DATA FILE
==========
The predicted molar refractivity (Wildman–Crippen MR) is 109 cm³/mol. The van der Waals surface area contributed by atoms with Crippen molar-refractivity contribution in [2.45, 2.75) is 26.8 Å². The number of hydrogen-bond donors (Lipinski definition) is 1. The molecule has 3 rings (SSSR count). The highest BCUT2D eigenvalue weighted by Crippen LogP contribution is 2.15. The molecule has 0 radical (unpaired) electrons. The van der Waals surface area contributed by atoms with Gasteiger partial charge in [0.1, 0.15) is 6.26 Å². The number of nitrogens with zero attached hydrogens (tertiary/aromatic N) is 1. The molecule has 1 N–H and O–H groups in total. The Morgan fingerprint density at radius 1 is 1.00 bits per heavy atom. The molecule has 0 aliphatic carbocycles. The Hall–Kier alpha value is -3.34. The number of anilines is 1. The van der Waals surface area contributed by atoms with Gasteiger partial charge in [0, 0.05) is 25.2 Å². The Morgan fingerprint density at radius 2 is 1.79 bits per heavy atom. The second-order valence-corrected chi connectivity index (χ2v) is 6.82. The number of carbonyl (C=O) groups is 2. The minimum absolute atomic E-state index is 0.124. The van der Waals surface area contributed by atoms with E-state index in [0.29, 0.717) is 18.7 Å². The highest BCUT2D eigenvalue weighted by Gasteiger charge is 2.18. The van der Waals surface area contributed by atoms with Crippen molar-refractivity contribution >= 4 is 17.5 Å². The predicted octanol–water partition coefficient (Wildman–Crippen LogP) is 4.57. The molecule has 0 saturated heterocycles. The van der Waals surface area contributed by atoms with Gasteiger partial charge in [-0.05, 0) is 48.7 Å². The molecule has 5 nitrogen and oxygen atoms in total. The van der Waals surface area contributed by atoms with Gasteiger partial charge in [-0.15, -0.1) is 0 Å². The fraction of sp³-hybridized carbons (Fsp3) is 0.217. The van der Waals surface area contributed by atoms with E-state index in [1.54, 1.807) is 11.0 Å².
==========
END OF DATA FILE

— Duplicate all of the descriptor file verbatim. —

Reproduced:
The predicted molar refractivity (Wildman–Crippen MR) is 109 cm³/mol. The van der Waals surface area contributed by atoms with Crippen molar-refractivity contribution in [2.45, 2.75) is 26.8 Å². The number of hydrogen-bond donors (Lipinski definition) is 1. The molecule has 3 rings (SSSR count). The highest BCUT2D eigenvalue weighted by Crippen LogP contribution is 2.15. The molecule has 0 radical (unpaired) electrons. The van der Waals surface area contributed by atoms with Gasteiger partial charge in [0.1, 0.15) is 6.26 Å². The number of nitrogens with zero attached hydrogens (tertiary/aromatic N) is 1. The molecule has 1 N–H and O–H groups in total. The Morgan fingerprint density at radius 1 is 1.00 bits per heavy atom. The molecule has 0 aliphatic carbocycles. The Hall–Kier alpha value is -3.34. The number of anilines is 1. The van der Waals surface area contributed by atoms with Gasteiger partial charge in [0, 0.05) is 25.2 Å². The Morgan fingerprint density at radius 2 is 1.79 bits per heavy atom. The second-order valence-corrected chi connectivity index (χ2v) is 6.82. The number of carbonyl (C=O) groups is 2. The minimum absolute atomic E-state index is 0.124. The van der Waals surface area contributed by atoms with E-state index in [0.29, 0.717) is 18.7 Å². The highest BCUT2D eigenvalue weighted by Gasteiger charge is 2.18. The van der Waals surface area contributed by atoms with Crippen molar-refractivity contribution >= 4 is 17.5 Å². The predicted octanol–water partition coefficient (Wildman–Crippen LogP) is 4.57. The molecule has 0 saturated heterocycles. The van der Waals surface area contributed by atoms with Gasteiger partial charge in [-0.05, 0) is 48.7 Å². The molecule has 5 nitrogen and oxygen atoms in total. The van der Waals surface area contributed by atoms with Gasteiger partial charge in [-0.15, -0.1) is 0 Å². The fraction of sp³-hybridized carbons (Fsp3) is 0.217. The van der Waals surface area contributed by atoms with E-state index in [1.54, 1.807) is 11.0 Å².